The official ‘wild’ map of Scotland
Certainly, I reckon you’d agree, Scotland boasts a great deal of land that could be called “wild”. But how do you define “wild”? According to a new Scottish Natural Heritage project: “Wildness is a quality experienced by people when visiting places of a certain character. Measuring wildness is inherently difficult, as people respond differently according to their experience and their expectations of a place. However, we consider wildness depends on a number of physical attributes that can be measured being present, and this is the basis of our approach.
- The perceived naturalness of the land cover,
- The ruggedness of the terrain which is therefore challenging to cross,
- Remoteness from public roads or ferries
- The visible lack of buildings, roads, pylons and other modern artefacts.
Now the SNH has come up with a Wild Map. (I’m loving this!) Working with a team from the University of leads, SNH, which is the Government’s advisory organisation on the outdoors has mapped Scotland’s wild land. It’s a first in Europe and should help to protect some of our most spectacular landscapes.
The maps will assist local authorities and other planning bodies to make decisions about development and land use change.
The maps will also help the tourism industry to promote Scotland’s wild landscapes to visitors and walkers.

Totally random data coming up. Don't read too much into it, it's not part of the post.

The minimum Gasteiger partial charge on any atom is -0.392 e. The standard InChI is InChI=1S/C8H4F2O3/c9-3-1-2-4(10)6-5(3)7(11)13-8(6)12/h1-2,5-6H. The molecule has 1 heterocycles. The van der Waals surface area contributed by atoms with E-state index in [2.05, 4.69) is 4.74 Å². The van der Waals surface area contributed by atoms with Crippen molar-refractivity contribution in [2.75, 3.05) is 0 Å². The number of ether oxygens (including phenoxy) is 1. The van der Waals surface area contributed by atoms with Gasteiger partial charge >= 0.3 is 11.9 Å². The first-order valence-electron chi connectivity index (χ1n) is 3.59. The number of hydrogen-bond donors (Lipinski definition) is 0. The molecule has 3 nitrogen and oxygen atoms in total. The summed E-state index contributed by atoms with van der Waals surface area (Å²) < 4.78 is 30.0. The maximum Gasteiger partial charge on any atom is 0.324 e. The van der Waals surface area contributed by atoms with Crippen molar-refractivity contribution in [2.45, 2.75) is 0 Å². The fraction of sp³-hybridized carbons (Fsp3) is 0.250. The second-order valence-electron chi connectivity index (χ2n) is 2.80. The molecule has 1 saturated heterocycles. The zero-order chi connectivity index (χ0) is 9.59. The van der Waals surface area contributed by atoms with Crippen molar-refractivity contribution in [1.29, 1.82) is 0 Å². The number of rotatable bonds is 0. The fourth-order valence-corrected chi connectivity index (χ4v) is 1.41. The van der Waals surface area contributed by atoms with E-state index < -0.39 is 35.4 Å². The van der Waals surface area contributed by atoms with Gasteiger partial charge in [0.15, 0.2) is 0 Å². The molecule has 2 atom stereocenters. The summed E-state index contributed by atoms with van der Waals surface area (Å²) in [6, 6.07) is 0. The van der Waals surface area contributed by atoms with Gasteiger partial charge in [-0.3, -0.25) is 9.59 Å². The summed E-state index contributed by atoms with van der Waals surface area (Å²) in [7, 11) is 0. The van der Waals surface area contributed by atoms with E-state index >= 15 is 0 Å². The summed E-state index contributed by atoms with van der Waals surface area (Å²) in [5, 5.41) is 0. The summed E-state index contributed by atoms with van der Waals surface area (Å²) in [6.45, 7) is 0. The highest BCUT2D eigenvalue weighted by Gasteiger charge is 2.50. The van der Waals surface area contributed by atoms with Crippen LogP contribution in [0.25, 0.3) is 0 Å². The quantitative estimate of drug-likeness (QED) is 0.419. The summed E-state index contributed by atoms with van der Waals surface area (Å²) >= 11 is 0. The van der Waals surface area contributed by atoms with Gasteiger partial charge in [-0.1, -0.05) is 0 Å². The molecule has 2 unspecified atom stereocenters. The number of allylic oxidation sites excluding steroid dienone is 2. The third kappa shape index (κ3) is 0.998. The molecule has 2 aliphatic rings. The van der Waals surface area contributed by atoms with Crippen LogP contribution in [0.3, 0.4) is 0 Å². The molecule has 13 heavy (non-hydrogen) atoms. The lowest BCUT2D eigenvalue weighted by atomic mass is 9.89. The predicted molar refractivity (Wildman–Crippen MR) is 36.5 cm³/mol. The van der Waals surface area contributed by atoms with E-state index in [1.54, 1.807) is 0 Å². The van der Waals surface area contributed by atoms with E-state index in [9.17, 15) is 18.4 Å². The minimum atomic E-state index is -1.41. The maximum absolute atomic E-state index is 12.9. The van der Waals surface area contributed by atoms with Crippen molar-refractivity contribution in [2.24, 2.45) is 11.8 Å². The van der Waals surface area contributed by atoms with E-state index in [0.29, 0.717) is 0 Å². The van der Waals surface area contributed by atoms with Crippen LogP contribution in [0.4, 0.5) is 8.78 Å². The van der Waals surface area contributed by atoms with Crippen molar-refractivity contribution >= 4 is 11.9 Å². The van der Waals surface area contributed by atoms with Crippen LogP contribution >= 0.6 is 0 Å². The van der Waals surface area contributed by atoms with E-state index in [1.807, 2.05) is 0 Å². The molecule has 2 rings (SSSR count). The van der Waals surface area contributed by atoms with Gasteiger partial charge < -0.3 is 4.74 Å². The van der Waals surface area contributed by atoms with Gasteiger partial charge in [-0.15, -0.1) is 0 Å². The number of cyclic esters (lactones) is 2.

SNH are reported as saying: “The Scottish public views wild land as an important priority. A recent SNH study found that 91 per cent of respondents agree that Scotland’s areas of wild land are important and should be protected.
“Another study found wild land provides even more economic and employment benefit than agriculture and forestry combined.”
The maps use a method developed by the university’s Wildland Research Institute based on work already carried out for the Cairngorms national park. Dr Stephen Carver, a senior lecturer in the department of geography at Leeds, has also worked with the Loch Lomond and the Trossachs national park on a similar project.
Simon Brooks, SNH policy and advice manager, added: “Scotland is famous for its wild landscapes – these maps tell us where the wildest areas are and will help everyone when considering changes in these places. The maps don’t mean changes or development can’t take place in these areas, but they do give local authorities more and better information to base planning decisions on.
“Using the maps and information published today, future work will identify areas of particular high wildness value. This work will build on our earlier work to identify wild land, and will support the Scottish Government’s policy of safeguarding areas of wild land character.”
The map can be seen on the Scottish Natural Heritage website.
Tell me your wildest place in Scotland. I’m having trouble deciding. Torridon mountains, Knoydart, areas of the Cairngorms, my back garden…